Sleight of Paw

Submitted into Contest #87 in response to: Write about a mischievous pixie or trickster god.... view prompt

14 comments

Fiction Latinx

There were a lot of things Mateo Alejo did not like, including but not limited to vegetables, cloudy days, sitting still, and the color blue. Not necessarily in that order.


The List hadn’t changed in a while, since he had enjoyed every minute of second grade since it had started. But today, he decided he would add another entry to the List: spelling quizzes. He hated them. Especially when he didn’t pass. Especially when his dad sounded this disappointed as he tried to teach Mateo how to pass but it wasn’t working.


“Stop staring out the window,” Jaime chided. They were perched at the counter in their kitchen, school papers spread out in front of them. Afternoon sunlight slanted into their house, illuminating the many toys scattered across the floor.


Reluctantly, Mateo directed his attention back to his dad. “Can we go outside?”


“Not now, mijo,” Jaime said affectionately. “We’re fixing this together, okay?” He picked up the quiz that Mateo had taken earlier that day in school, red ink shouting 4/10 you’ll get it next time :) from the corner of the page. “Mrs. Fields is helping you, and I’m helping you, but you need to help yourself too. Now, how do you spell ‘energy?’”


It wasn’t that Mateo wasn’t trying. In fact, he was trying really hard. He scrunched his eyes shut and tried to remember the arrangement of the letters, how the word looked on paper. The lines wavered in his mind like sunlight in a swimming pool. No matter how hard he focused, he couldn’t get them to stay still.


“I don’t know,” he said, slumping in his chair. He felt tears burning in his eyes. “Sorry, Papa.”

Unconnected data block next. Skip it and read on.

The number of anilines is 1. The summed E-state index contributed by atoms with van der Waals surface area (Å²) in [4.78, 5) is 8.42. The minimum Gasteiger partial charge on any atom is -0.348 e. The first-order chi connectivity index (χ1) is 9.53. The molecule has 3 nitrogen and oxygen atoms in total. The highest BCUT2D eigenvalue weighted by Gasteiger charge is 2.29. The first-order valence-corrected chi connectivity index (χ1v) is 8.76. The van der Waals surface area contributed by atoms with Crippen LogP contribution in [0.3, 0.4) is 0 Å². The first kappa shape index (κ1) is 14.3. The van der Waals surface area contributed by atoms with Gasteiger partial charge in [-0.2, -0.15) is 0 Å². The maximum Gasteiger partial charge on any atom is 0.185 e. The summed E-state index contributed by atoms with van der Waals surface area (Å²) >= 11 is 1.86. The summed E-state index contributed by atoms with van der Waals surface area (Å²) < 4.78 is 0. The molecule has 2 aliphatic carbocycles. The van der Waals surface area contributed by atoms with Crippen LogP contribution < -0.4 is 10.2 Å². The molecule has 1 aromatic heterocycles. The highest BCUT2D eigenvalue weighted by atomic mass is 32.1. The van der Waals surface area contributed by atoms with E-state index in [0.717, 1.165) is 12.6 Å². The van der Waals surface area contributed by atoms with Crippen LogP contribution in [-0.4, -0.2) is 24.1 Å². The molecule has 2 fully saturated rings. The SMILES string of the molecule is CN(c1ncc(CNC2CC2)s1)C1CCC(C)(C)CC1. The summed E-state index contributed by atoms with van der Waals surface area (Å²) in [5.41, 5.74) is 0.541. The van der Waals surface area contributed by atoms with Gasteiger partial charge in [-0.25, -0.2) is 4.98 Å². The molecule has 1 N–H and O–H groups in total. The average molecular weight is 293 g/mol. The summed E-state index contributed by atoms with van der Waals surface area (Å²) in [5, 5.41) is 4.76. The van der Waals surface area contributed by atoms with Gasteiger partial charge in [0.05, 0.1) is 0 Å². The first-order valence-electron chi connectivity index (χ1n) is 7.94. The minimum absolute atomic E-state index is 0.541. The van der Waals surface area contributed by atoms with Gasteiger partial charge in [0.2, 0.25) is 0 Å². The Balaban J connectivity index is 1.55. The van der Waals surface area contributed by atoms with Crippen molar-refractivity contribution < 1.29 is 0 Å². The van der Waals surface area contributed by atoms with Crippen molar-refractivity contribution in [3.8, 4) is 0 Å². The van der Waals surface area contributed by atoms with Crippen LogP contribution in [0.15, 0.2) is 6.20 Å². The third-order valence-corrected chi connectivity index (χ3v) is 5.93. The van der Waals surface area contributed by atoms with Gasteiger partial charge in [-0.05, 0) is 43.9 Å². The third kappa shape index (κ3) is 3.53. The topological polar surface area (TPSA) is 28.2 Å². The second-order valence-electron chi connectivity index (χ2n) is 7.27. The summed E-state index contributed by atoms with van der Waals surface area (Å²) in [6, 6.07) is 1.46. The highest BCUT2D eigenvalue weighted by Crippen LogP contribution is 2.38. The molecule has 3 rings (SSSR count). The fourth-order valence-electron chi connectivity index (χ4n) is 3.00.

Jaime pulled Mateo closer and wrapped him in a hug. “It’s okay,” he promised. “We’ll work on it later.”


The moment was interrupted when Ramona came crashing through the front door, carrying a large gray box. “I’m home!” she proclaimed.


Mateo quickly jumped out of his dad’s arms and dashed over to his sister. “What’s that?” he asked, pointing to the box she was clinging on to.


Ramona ignored him and turned her attention to Jaime instead, who had his arms folded. “Please don’t tell me that is what I think it is,” he said.


“Well…” she started, offering a sheepish smile. Words fell from her mouth like rain. “See, my friend was driving me home from debate club and we saw her on the edge of the road, and she was bleeding a little, so he found a pet carrier in his trunk that he uses for his dogs and we got her into the carrier but the shelter was closed and his parents are allergic so I had to bring her here, you know?”


“What are you talking about?” Mateo cried, desperate to understand something. First the spelling quiz, then trying and failing to figure words out, and now Ramona brought home some unknown thing that Papa clearly did not like. He was going to add today to the List.


“I’ll just show you guys,” Ramona said cheerfully. She set the carrier on the ground and swung open the door.


A slender orange something sauntered out of the box with effortless grace, despite the shallow cut on its shoulder. Its paws touched the floor like it was walking on air, barely making contact, certain and poised. It sniffed languidly around one of Mateo’s stuffed animals, then sat down and began cleaning itself.


And it was a cat.